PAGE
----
MOSES LAKE — Directors overseeing the Moses Lake Irrigation and Rehabilitation District (MLIRD) approved a $3 million budget for 2019 — including $1.5 million in dredging for Moses Lake.
At a regular monthly meeting on Tuesday, the five-member commission also approved an assessment of $1 per $1,000 of assessed value on property owners within the district. The assessment is expected to raise a little more than $2 million.
The MLIRD begins the year with around $2.6 million in cash on hand, and expects to end the year with roughly $720,000 in the bank, according to the newly passed budget.
According to MLIRD Executive Director Chris Overland, there are 10,935 assessed parcels in the district.
The MLIRD is also anticipating spending around $250,000 on “aquatic treatments” for the algae problem in Moses Lake in 2019.
Overland told that the Grant County Conservation District (GCCD) is planning on organizing a public meeting — possibly for February — to solicit public input about the algae situation in Moses Lake before anyone in the community takes any action to deal with the problem.
“We need to find out what people are thinking about the lake as it is,” board member and vice president Bill Bailey said. “Simply listen and go from there.”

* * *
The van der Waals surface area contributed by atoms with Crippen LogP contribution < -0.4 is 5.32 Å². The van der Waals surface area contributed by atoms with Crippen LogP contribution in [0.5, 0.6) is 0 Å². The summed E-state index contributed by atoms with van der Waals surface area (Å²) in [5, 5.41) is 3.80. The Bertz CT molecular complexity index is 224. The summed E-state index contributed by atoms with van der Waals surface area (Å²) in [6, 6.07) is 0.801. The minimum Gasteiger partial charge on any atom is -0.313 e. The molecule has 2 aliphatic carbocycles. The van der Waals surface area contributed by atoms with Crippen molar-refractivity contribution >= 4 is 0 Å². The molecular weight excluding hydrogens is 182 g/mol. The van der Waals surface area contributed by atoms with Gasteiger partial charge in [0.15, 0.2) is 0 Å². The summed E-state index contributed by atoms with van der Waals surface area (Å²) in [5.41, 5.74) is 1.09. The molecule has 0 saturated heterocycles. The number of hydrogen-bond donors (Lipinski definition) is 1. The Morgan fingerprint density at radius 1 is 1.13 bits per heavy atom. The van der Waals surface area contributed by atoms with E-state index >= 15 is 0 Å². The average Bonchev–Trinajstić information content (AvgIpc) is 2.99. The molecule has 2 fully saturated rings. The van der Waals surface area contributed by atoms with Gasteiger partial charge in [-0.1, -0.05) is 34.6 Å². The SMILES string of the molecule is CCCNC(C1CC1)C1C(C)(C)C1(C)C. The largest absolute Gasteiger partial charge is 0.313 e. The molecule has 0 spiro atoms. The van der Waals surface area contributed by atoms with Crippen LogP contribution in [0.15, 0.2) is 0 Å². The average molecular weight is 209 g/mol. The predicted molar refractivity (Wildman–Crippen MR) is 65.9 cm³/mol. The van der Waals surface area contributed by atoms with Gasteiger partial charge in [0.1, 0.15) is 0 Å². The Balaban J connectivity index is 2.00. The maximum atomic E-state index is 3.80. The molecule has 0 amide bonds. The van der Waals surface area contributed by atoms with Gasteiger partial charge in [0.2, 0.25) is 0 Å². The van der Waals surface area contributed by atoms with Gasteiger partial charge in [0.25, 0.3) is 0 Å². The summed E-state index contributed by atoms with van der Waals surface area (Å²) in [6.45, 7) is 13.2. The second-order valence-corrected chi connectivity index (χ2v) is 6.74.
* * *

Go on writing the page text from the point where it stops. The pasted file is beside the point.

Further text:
However, Bailey noted that “we may not be able to do anything” about the high levels of phosphorus in Moses Lake, especially if Rocky Ford Creek, which is naturally high in phosphorus, is the problem.
“Rocky Ford Creek is a major problem,” Bailey said. “And that is out of our control.”
Overland told board members the most current measurement of the lake’s level was 1,041.17 feet above sea level — the lowest lake level he said he’s seen in a long time and about two feet lower than in a typical January.
“I’ve never recalled seeing it that low before,” Overland said.
“I’m getting that comment a lot,” said board member and president Jeff Foster. “I thought I saw more stuff sticking out of the water in the dredging area.”
Board member Richard Teals wondered if the MLIRD could find a boat and the manpower to pull out some of the debris, such as car bodies and 55-gallon drums, that are embedded in the muck that is the bottom of Moses Lake and have emerged with the wintertime ebbing of the lake.
“Since the lake is down so low, the chunks of crud are obvious,” said Teals. “Are they worth pulling out?”
Charles H. Featherstone can be reached via email at firstname.lastname@example.org.